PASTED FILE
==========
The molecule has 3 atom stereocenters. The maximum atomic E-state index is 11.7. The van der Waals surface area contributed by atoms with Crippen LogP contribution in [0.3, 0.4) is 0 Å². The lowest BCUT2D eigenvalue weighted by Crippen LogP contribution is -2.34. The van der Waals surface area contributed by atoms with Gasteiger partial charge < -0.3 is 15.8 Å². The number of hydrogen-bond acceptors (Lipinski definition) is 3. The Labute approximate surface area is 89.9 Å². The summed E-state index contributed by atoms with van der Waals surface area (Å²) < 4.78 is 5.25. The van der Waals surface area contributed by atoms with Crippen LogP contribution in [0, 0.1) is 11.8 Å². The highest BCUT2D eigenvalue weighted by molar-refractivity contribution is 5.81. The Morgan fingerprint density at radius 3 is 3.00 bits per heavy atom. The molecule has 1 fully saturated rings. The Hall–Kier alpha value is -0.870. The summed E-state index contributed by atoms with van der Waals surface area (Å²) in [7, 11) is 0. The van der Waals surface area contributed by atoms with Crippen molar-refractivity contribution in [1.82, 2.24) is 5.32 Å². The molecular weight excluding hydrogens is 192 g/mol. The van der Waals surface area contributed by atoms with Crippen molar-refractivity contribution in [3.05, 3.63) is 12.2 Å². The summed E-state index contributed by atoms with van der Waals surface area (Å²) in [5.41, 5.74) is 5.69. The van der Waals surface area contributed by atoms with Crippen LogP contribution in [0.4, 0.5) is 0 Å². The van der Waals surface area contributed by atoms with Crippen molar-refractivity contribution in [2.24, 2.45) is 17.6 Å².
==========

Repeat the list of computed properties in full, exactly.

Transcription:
The molecule has 3 atom stereocenters. The maximum atomic E-state index is 11.7. The van der Waals surface area contributed by atoms with Crippen LogP contribution in [0.3, 0.4) is 0 Å². The lowest BCUT2D eigenvalue weighted by Crippen LogP contribution is -2.34. The van der Waals surface area contributed by atoms with Gasteiger partial charge < -0.3 is 15.8 Å². The number of hydrogen-bond acceptors (Lipinski definition) is 3. The Labute approximate surface area is 89.9 Å². The summed E-state index contributed by atoms with van der Waals surface area (Å²) < 4.78 is 5.25. The van der Waals surface area contributed by atoms with Crippen LogP contribution in [0, 0.1) is 11.8 Å². The highest BCUT2D eigenvalue weighted by molar-refractivity contribution is 5.81. The Morgan fingerprint density at radius 3 is 3.00 bits per heavy atom. The molecule has 1 fully saturated rings. The Hall–Kier alpha value is -0.870. The summed E-state index contributed by atoms with van der Waals surface area (Å²) in [7, 11) is 0. The van der Waals surface area contributed by atoms with Crippen molar-refractivity contribution in [1.82, 2.24) is 5.32 Å². The molecular weight excluding hydrogens is 192 g/mol. The van der Waals surface area contributed by atoms with Crippen molar-refractivity contribution in [3.05, 3.63) is 12.2 Å². The summed E-state index contributed by atoms with van der Waals surface area (Å²) in [5.41, 5.74) is 5.69. The van der Waals surface area contributed by atoms with Crippen LogP contribution in [0.4, 0.5) is 0 Å². The van der Waals surface area contributed by atoms with Crippen molar-refractivity contribution in [2.24, 2.45) is 17.6 Å².